Segmentation in Transmitted-Light Images

21 December 2021

This is a novel cell segmentation method that tackles the difficult case in which neither a cell marker nor phase-contrast are available.

Left: a defocused transmitted-light stack (Z-slice is changing in the animation). Middle: predicted EDM (Euclidean Distance Map). Right: contours of segmented cells
Samples provided by Daniel Thédié, El Karoui Lab, University of Edinburg


When imaging fluorescent signals, phase-contrast is often not used because it reduces the fluorescence signal intensity. The easiest option to segment cells (in terms of image analysis) is then to use a fluorescent marker, but this can have a high experimental cost. An option is then to use defocused transmitted-light images to segment cells. Those images are much less contrasted than the two options mentioned above, and thus segmentation is much more difficult especially with dense cell colonies.

In Julou et al. 2013[1] the authors have shown that when cells form a single layer, a z-stack of transmitted-light images could be transformed into an even more contrasted images than a phase-contrast image (see figure below, left panel). Inspired by this result, I developed a neural-network that is able to take advantage of the information contained in the different slices of a defocused z-stack (typically 5-slices) of transmitted-light images to segment cells.

Left: high-contrast image obtained from a stack of low contrast transmitted-light z-stack. Right; phase-contrast image.
Unlike phase-contrast images, the high-contrast images display regular fluctuations around the background level. In addition, the cell interior and membrane anticorrelate, enhancing the contrast of the images.
From Julou et al. 2013[1]



The architecture of the network is composed of two blocks:

  • A block that transforms the 3D stack into a 2D multichannel images by applying a successively 3D convolutions and Z-maxpooling (maxpooling along Z-axis only). The resulting tensor has the same dimension along Y and X axis as the input image, no Z axis and several channels.
  • A U-Net[2], a classical convolutional network with auto-encoder architecture involving skip connections, which can reproduce fine grained details while making use of higher-level spatially coarse information.

I compared the first block that makes use of the spatial information on the Z-axis with a block that contains only fully-connected layers along on the Z-axis and with the same number of parameter: I obtained much better results with the former one.

Segmentation with EDM

In order to segment bacteria, the network predicts a Euclidean Distance Map (see figure below), which is much more effective than predicting binary masks especially when cell density is high. The objective loss function is a L2 (a classical regression loss). I already used this technique in a previous work.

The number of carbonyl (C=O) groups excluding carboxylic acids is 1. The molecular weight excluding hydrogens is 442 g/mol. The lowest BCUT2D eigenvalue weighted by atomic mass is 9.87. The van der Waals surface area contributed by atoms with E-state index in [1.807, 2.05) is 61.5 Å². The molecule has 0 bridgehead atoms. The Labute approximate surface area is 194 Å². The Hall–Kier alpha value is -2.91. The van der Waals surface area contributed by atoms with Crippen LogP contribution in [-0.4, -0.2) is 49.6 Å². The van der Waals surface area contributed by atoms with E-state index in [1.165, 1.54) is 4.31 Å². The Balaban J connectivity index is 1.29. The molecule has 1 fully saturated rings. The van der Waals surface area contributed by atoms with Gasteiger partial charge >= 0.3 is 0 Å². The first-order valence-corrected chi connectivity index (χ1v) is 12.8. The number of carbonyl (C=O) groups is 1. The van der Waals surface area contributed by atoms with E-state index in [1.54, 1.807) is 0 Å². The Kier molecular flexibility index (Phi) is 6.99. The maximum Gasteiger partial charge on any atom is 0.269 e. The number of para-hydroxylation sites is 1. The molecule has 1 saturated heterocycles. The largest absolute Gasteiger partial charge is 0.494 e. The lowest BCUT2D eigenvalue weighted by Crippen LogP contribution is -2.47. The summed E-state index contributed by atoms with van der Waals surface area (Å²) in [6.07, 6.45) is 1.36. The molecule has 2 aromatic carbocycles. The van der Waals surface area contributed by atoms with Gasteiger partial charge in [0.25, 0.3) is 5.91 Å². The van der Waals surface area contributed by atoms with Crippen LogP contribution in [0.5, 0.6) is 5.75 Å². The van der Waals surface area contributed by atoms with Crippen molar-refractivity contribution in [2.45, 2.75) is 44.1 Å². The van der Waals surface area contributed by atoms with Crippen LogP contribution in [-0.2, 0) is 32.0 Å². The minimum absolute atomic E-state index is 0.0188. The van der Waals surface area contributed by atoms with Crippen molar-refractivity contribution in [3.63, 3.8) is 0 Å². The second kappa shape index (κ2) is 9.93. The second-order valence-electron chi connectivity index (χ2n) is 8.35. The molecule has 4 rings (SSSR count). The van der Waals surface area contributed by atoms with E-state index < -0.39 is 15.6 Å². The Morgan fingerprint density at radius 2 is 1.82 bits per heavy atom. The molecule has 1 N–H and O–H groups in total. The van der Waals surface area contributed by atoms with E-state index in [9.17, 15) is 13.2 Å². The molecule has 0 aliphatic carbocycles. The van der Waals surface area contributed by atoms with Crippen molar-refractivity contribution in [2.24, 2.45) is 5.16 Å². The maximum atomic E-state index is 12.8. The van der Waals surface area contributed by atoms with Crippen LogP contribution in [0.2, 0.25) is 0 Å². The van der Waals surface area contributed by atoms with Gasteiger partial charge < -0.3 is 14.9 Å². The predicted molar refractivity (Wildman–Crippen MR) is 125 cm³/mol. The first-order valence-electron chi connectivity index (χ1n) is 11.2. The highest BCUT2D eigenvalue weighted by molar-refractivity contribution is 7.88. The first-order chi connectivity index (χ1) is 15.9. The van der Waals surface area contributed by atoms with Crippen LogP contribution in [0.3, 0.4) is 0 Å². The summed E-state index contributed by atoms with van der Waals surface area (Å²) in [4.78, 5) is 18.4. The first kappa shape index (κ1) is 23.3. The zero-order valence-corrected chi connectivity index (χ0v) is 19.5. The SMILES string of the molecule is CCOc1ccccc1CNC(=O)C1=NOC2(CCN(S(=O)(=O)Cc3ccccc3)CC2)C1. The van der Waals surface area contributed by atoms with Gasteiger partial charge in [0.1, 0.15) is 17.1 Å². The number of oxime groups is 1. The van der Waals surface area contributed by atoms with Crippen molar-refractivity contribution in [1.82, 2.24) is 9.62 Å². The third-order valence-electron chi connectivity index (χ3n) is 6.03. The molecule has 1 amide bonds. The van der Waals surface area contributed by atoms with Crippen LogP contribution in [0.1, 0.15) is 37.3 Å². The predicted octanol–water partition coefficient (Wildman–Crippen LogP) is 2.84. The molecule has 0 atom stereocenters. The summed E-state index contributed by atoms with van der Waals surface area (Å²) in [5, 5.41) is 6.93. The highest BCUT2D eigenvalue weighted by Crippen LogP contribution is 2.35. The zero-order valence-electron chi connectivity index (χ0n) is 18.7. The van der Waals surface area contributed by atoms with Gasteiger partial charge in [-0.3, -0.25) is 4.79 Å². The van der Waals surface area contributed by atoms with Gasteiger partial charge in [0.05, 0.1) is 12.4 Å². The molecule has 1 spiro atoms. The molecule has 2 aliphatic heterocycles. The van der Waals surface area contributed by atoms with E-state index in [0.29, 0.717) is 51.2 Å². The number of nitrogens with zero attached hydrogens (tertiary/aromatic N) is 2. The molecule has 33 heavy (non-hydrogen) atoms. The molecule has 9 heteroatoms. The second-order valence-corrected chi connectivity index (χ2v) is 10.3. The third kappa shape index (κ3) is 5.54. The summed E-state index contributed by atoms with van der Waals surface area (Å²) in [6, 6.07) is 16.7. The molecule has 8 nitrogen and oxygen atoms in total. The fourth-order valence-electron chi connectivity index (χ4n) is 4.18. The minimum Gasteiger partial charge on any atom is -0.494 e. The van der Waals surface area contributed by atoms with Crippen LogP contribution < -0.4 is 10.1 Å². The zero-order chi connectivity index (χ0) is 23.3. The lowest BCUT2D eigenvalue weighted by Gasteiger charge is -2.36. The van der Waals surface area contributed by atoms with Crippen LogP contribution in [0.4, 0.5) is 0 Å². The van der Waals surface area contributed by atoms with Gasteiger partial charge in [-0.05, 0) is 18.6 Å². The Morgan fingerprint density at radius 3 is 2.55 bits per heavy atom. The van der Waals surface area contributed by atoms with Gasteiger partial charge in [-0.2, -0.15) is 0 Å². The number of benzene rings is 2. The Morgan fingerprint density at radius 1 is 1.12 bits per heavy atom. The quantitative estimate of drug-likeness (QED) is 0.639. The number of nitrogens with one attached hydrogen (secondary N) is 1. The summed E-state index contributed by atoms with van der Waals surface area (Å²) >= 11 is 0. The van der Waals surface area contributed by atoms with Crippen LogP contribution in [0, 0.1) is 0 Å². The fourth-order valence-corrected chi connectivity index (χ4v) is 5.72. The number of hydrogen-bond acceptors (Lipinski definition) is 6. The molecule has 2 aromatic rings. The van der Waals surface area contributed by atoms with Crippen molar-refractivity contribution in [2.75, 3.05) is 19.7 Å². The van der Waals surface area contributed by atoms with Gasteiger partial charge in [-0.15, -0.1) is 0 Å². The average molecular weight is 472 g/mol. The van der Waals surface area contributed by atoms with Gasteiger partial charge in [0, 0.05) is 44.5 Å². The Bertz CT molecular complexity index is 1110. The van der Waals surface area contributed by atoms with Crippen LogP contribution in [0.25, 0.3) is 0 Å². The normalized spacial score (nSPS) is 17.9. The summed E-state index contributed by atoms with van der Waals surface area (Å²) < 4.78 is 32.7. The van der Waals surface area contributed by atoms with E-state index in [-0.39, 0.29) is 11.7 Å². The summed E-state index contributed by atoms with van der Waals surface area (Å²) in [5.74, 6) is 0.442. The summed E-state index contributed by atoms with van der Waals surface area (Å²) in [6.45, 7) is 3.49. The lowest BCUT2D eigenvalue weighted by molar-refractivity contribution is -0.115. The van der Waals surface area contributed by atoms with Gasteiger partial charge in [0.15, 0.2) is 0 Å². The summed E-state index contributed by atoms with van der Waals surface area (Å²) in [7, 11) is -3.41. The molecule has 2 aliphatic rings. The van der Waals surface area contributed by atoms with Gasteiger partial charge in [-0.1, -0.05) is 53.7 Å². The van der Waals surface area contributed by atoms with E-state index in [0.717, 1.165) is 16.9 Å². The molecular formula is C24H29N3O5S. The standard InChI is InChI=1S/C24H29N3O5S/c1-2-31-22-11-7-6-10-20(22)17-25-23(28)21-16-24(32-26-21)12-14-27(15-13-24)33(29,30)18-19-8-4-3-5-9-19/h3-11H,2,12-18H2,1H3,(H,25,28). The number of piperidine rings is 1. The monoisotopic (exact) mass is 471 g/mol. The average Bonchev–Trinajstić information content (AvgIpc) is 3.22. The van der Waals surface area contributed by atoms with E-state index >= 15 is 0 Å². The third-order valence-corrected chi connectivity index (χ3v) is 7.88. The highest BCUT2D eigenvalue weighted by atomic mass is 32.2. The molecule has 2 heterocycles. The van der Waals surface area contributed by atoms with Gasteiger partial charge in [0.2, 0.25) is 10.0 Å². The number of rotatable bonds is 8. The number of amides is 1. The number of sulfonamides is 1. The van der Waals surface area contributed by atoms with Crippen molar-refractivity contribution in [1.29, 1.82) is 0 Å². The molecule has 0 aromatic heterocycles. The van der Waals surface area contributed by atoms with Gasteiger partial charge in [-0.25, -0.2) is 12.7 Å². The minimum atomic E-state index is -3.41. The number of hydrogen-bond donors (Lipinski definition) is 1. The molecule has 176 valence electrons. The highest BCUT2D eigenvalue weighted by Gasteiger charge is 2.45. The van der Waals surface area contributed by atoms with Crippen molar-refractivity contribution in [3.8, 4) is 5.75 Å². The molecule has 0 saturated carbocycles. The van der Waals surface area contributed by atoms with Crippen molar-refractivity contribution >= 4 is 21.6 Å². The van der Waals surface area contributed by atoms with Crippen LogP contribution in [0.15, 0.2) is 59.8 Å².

Predicted Euclidean Distance Map: the value of each pixel inside the mask of a cell corresponds to the minimal distance to the background or another cell. EDM is higher towards the center of the cell and equal to 1 at the edges.

A classical watershed algorithm is then applied on the predicted EDM to segment cell instances. It requires an hyperparameter to decided wether two adjacent segmented regions are a single cell or not.

Data augmentation and processing

In order to limit the size of the necessary dataset and to improve generalization capacity of the network I applied the following data augmentation transforms:

  • random normalization: images where normalized with the formula I’ = (I - C) / S with:
    • C ∈ [ mean(I) ± f x std(I) ]
    • S ∈ [ std(I) / f; std(I) x f ]
    • and f a used-defined hyperparameter
  • random Gaussian blurring
  • random Gaussian noise addition
  • elastic deformation
  • random cropping
  • random zooming with a random aspect ratio in a user-defined range
  • random horizontal/vertical flipping and 90° rotation

To avoid unrealistic out-of-bounds artifacts, elastic deform was first performed in the full-size image, and zoom was performed during cropping.

Acknowledgments and Code Availability

  • This study was a mission ordered by Prof. Meriem El Karoui. I especially thank Daniel Thédié whith whom I collaborated and all the lab for the feedbacks.
  • Code is open source and available here.
  • A wiki with an example dataset kindly provided by Daniel Thédié is available here
  • Trained weights are available within BACMMAN software.


  1. T. Julou et al., “Cell–cell contacts confine public goods diffusion inside Pseudomonas aeruginosa clonal microcolonies,” Proceedings of the National Academy of Sciences, vol. 110, no. 31, pp. 12577–12582, 2013.
  2. O. Ronneberger, P. Fischer, and T. Brox, “U-net: Convolutional networks for biomedical image segmentation,” in International Conference on Medical image computing and computer-assisted intervention, 2015, pp. 234–241, [Online]. Available at: